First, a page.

|Reviewer(s):||Rima, Ingrid H.|
Published by EH.NET (August 2004)
Robert Dimand and Chris Nyland, editors, The Status of Women in Classical Economic Thought. Cheltenham UK: Edward Elgar, 2003. ix + 315 pp. $95 (hardcover), ISBN: 1-8440644-78-8.
Reviewed for EH.NET by Ingrid H. Rima, Department of Economics, Temple University.
Robert Dimand and Chris Nyland have brought together fifteen essays, six of which have been previously published in leading journals, to examine little known insights that eighteenth and nineteenth century classical economists had about the relatively inferior status of women in their societies. Despite their disparate national backgrounds and areas of contemporary specialization, the contributors’ essays “hang together” surprisingly well. This is surely attributable to the skill of the editors, both in inviting contributions and guiding their cohesiveness. The leitmotif that links them is their recognition that classical economists were neither without interest or voice relating to the status of women. The historical origins of modern day gender conservatism is quite clearly attributable to classical thinkers who, like Jean-Baptiste Say and William Nassau Senior, were politically rather than philosophically oriented. Given the political unrest implicit in the class inequalities of the eighteenth and nineteenth centuries, the concern of Say and Senior was directed chiefly to maintaining civil stability and order in spite of the harsh working conditions of unmarried single mothers and widows. Their argument, which still has present-day adherents, was that the lower wages of women (and their associated poverty) is in large part a reflection of the fact that a man’s wage is necessarily a requisite for a family, rather than a single person. Counterarguments were being expressed in the writings of reformers like Mary Wollstonecraft in her A Vindication of the Rights of Women (1792), and Priscilla Wakefield’s “Reflections on the Present Condition of the Female Sex” (1798), which extended the relevance of Smith’s productive labor to women. Editor Dimand provides further details about her work in his chapter 10. Along with the insights provided by Evelyn Forget about the alternative work opportunities provided for unmarried women in quasi-convent communities established by the state, and favored by J. B. Say, we learn that the harsh era of post-Napoleonic France was not without influential socially concerned classical thinkers.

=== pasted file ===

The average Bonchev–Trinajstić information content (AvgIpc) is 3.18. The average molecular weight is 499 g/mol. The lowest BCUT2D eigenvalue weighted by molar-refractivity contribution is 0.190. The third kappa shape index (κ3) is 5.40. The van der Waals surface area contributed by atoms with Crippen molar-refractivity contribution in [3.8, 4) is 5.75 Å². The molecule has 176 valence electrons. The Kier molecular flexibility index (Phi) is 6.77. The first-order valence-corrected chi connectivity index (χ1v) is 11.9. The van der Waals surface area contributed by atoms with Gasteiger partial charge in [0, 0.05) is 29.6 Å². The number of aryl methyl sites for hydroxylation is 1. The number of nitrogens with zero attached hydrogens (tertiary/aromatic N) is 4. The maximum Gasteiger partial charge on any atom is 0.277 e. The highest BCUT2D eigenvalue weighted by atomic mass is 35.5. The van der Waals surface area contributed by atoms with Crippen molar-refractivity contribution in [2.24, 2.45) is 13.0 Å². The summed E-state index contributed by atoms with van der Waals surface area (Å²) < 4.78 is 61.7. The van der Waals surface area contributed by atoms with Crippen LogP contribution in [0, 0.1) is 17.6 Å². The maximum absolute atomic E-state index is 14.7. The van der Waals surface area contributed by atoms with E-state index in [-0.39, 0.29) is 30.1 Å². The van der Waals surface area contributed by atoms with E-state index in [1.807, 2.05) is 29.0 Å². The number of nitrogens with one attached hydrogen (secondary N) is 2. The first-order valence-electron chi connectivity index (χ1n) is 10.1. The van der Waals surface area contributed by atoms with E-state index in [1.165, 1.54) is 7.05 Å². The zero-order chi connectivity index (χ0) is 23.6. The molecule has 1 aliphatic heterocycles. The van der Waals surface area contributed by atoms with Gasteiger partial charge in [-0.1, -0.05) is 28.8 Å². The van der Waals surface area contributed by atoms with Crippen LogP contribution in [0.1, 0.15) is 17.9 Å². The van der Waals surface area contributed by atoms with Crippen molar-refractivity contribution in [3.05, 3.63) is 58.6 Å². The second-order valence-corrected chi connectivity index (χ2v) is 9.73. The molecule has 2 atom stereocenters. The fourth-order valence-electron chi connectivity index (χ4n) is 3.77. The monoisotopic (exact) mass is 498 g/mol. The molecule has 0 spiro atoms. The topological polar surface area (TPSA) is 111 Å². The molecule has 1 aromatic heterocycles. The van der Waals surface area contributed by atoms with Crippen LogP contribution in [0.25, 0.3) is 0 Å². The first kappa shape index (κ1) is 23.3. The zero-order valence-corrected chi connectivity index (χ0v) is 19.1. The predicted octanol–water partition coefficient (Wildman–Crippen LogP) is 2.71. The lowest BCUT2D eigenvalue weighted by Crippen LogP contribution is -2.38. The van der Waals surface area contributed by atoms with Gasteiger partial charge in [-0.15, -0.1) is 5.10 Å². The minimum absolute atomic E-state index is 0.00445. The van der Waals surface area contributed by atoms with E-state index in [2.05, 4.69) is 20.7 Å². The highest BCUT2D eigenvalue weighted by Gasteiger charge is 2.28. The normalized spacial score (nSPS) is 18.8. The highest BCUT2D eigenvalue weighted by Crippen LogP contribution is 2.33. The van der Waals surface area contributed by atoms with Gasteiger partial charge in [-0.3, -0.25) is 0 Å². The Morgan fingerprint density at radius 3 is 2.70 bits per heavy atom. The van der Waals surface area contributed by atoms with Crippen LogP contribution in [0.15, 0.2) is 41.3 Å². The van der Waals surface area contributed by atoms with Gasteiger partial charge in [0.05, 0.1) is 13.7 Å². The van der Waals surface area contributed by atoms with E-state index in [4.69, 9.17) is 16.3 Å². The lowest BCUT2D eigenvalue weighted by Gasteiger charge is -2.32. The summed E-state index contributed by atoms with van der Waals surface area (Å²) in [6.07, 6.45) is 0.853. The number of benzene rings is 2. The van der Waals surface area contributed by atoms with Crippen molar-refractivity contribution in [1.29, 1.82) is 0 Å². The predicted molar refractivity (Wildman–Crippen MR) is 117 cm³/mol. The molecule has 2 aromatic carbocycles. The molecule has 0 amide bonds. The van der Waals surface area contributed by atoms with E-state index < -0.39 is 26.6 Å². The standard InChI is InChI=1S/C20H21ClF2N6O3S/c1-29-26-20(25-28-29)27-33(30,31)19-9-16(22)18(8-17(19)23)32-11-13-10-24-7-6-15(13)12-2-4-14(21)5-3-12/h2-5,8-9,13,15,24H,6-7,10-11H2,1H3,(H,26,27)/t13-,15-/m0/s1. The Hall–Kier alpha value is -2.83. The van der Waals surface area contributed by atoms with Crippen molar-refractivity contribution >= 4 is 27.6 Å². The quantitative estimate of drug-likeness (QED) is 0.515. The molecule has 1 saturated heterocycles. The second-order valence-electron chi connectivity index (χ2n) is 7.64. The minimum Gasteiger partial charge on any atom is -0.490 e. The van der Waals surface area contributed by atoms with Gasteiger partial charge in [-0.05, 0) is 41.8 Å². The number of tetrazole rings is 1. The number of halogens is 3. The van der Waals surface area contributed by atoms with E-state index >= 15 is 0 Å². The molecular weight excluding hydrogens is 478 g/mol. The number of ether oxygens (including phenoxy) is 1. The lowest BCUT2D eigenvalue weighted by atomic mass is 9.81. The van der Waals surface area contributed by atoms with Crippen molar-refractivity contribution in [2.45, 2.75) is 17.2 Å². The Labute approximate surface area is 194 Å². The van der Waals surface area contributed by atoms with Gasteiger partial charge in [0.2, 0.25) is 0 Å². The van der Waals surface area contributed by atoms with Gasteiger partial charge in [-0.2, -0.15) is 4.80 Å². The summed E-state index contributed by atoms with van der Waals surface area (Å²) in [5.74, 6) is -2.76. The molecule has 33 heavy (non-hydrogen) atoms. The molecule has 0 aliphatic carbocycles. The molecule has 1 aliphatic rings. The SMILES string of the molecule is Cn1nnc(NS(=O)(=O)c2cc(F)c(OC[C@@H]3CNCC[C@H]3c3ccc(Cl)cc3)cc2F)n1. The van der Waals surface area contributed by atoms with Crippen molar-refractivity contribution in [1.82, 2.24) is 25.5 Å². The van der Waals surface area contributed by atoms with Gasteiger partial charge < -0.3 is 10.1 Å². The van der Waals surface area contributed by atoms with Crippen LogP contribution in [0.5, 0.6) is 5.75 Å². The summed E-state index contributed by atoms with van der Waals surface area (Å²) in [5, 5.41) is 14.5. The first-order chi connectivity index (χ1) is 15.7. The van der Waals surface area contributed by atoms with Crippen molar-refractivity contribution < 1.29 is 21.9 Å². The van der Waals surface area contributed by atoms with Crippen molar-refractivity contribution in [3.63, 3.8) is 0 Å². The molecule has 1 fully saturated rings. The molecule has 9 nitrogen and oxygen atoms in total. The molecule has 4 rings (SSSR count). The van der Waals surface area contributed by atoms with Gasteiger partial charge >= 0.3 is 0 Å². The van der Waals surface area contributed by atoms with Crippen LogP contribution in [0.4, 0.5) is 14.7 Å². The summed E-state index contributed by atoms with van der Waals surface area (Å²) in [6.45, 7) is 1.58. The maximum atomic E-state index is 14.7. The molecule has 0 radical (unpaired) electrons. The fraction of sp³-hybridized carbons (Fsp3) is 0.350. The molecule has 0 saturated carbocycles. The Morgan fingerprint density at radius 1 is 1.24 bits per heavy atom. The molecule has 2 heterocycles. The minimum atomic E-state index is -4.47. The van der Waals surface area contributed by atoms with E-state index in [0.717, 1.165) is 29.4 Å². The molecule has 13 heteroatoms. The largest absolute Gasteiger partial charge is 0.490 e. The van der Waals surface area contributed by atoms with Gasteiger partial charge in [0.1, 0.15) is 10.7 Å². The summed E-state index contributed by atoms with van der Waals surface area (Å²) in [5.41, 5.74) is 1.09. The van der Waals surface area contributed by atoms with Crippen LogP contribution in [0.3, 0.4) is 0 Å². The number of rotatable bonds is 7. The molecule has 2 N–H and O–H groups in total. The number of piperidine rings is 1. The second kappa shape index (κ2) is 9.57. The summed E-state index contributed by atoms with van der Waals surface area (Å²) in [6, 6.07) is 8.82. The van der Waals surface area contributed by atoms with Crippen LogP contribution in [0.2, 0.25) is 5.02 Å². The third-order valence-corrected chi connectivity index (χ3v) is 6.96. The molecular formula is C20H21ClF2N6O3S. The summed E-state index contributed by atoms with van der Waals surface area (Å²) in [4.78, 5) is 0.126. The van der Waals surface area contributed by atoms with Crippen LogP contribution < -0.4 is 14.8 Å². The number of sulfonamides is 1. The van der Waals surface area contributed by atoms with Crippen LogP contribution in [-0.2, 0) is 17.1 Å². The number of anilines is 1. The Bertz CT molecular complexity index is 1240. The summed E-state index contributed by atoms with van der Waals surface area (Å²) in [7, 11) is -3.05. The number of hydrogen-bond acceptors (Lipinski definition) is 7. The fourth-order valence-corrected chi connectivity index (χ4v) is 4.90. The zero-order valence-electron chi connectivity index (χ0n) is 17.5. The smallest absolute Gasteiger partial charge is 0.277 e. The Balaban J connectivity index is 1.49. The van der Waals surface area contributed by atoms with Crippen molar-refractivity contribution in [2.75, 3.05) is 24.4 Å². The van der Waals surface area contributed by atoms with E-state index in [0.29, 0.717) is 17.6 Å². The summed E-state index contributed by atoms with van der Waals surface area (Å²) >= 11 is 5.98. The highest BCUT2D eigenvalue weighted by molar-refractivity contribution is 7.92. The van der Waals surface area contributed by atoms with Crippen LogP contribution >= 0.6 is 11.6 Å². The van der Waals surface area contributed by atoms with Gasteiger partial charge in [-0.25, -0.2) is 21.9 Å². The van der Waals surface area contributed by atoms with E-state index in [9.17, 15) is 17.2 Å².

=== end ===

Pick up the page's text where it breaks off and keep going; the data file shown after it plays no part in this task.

While the great English jurist Jeremy Bentham shared the concerns of most conservative English thinkers who feared the repetition in England of the revolutionary attitudes that prevailed in France, he also recognized that English law excluded women from their rightful freedoms and opportunities. Even though Bentham’s Utilitarianism provided a philosophical foundation for greater gender equality as a modus operandi for realizing greater social “happiness,” it was the fear that these revolutionary attitudes were capable of crossing the English Channel that prevailed. The essays in this volume thus establish that the conventional wisdom that classical thinkers, with few exceptions, which included John Stuart Mill and his wife, Harriet, focused almost exclusively on the economic role of men, and were unconcerned with women, is patently untrue. Each of the contributors, Annie L. Cot, Evelyn Forget, Peter Groenewegen, Thomas Heenan, and David Levy, in addition to the two editors, provide analyses that enlighten us about the nature of classicists’ interest in the sources of gender inequalities, and the possibilities for readdressing them.